Deputy race director Dale Smyth and race director Mark Light of the Clipper Round the World Yacht Race are preparing for the arrival of the boats into the Whitsundays this week. Picture: Laura Thomas
Deputy race director Dale Smyth and race director Mark Light of the Clipper Round the World Yacht Race are preparing for the arrival of the boats into the Whitsundays this week. Picture: Laura Thomas

Round the world race has Whitsundays in its sights

The Clipper Round the World Yacht Race fleet is just days away from its arrival in the Whitsundays and a jam-packed calendar of events has been planned to welcome the sailors.

The Clipper Round the World Yacht Race sees amateur crew members team up with experienced skippers to sail 40,000 nautical miles around the globe.

The Whitsundays is the fourth stop in the race.

Race director Mark Light said the yachts were well on their way to the region despite a few challenging conditions and unpredictable currents.

“It’s been a good race, it’s on target and the fleet had a really good crossing across the Southern Ocean,” he said.

“They traditionally battle the south-going current along the east of Australia, so the progress has slowed down a little bit but they’re pretty close together at the moment.

“We have 11 yachts in total, three of which departed Freemantle two days late because of previous delays, so we’ve actually got the fleet all racing on elapsed time.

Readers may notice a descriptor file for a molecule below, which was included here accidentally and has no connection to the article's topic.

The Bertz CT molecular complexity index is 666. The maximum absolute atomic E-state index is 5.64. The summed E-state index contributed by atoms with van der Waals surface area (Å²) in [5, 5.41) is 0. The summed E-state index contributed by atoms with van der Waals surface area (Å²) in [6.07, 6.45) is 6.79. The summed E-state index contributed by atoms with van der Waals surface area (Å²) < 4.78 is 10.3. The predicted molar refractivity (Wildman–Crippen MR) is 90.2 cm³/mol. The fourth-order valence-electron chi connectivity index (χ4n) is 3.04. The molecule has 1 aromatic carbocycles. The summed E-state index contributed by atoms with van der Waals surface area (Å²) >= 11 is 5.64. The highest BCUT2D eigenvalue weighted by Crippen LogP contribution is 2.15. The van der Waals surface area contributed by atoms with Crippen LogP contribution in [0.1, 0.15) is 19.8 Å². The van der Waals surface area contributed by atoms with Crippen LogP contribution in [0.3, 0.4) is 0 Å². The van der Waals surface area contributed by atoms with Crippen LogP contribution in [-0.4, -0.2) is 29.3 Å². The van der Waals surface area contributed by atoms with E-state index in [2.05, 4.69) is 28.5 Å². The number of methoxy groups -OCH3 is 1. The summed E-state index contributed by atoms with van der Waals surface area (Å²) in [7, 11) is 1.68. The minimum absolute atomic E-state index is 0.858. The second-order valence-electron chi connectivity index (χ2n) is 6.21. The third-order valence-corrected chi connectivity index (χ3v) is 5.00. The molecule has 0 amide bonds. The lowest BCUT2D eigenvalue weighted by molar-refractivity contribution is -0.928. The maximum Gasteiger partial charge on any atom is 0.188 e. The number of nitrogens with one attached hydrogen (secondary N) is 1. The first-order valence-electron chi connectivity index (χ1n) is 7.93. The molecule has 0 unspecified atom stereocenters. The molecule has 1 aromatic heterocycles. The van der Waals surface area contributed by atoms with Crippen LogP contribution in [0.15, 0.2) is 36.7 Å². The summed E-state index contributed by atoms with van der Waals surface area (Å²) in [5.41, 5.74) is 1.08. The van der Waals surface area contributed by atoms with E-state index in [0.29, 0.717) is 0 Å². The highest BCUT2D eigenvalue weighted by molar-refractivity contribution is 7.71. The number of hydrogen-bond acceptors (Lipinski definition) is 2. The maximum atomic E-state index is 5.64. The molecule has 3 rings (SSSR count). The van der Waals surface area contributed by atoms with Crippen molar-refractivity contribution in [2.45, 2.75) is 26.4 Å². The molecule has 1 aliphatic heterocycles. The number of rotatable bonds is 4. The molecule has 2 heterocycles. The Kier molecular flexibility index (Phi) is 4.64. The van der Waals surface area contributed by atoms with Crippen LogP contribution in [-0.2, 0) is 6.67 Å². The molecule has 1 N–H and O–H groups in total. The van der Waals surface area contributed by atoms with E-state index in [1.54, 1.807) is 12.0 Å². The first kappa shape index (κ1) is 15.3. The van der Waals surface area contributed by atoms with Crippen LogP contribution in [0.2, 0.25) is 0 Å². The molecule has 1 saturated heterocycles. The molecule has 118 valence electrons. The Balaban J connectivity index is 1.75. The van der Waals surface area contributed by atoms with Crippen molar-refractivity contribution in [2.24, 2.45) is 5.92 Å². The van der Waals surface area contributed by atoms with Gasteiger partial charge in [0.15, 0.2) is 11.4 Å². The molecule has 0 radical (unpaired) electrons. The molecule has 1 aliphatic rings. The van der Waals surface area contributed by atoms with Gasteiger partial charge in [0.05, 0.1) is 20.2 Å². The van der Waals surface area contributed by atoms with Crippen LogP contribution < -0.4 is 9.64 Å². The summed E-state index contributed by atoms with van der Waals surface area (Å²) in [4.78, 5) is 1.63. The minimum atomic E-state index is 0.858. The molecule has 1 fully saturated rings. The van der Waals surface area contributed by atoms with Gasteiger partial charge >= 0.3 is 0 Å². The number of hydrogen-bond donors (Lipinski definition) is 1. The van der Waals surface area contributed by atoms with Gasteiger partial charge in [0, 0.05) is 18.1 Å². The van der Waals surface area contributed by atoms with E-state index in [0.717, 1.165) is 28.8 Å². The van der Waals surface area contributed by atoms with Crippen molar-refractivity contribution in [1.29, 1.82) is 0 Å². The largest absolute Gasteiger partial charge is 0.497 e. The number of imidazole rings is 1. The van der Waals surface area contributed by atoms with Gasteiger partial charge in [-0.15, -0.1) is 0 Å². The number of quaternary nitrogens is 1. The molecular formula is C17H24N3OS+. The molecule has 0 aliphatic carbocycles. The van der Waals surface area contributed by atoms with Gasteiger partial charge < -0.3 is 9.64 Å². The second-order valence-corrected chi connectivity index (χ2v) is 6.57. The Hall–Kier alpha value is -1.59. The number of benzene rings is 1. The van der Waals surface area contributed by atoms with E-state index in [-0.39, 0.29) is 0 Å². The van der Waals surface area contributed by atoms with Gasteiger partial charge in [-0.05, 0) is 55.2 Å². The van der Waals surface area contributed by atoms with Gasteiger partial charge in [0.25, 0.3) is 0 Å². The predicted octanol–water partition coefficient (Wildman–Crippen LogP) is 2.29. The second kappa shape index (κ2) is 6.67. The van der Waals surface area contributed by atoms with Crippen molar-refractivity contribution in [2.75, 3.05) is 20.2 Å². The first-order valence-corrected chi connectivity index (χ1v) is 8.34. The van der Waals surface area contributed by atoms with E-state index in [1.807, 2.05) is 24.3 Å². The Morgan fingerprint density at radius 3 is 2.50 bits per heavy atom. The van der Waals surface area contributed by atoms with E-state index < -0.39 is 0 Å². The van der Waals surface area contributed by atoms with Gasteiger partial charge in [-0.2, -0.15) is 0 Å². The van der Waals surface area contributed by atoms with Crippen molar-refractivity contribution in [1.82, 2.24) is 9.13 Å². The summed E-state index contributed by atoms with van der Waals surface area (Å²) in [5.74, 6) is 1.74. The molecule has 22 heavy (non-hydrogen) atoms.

“It’s actually pretty close at the moment as to whether the lead boats are going to win overall or whether the final three might have done pretty well.

“It’s still close – too hard to call at the moment.”

Crews have battled some tough conditions on their way to the Whitsundays. Image: Clipper Round the World Yacht Race
Crews have battled some tough conditions on their way to the Whitsundays. Image: Clipper Round the World Yacht Race

The yachts are pegged to arrive on Friday morning, but Mr Light said this could change over the coming hours.

The yachts began the race in London in August last year, making their way to Punta del Este in South America, over to Cape Town in South Africa and then on to Fremantle before making their way to the Whitsundays.

Deputy race director Dale Smyth was aboard one of the yachts sailing into the Whitsundays two years ago and said that visiting the region was a highlight on his trip.

“It was amazing to sail in here, the navigation in the last 500 miles is really tricky coming into the reef with islands all over the place, so you have quite a heightened awareness of what’s going on around you, but I mean it’s beautiful,” he said.

“It’s a beautiful place – I had my family over here last time and we got out on to the reef and we went out to Whitehaven and it’s just beautiful, it’s just an amazing setting really. In the circumnavigation it’s a little bit of a midpoint and it’s a really great place to decompress and enjoy this amazing place.”

Mr Light also said the crews on-board the yachts were looking forward to exploring the area.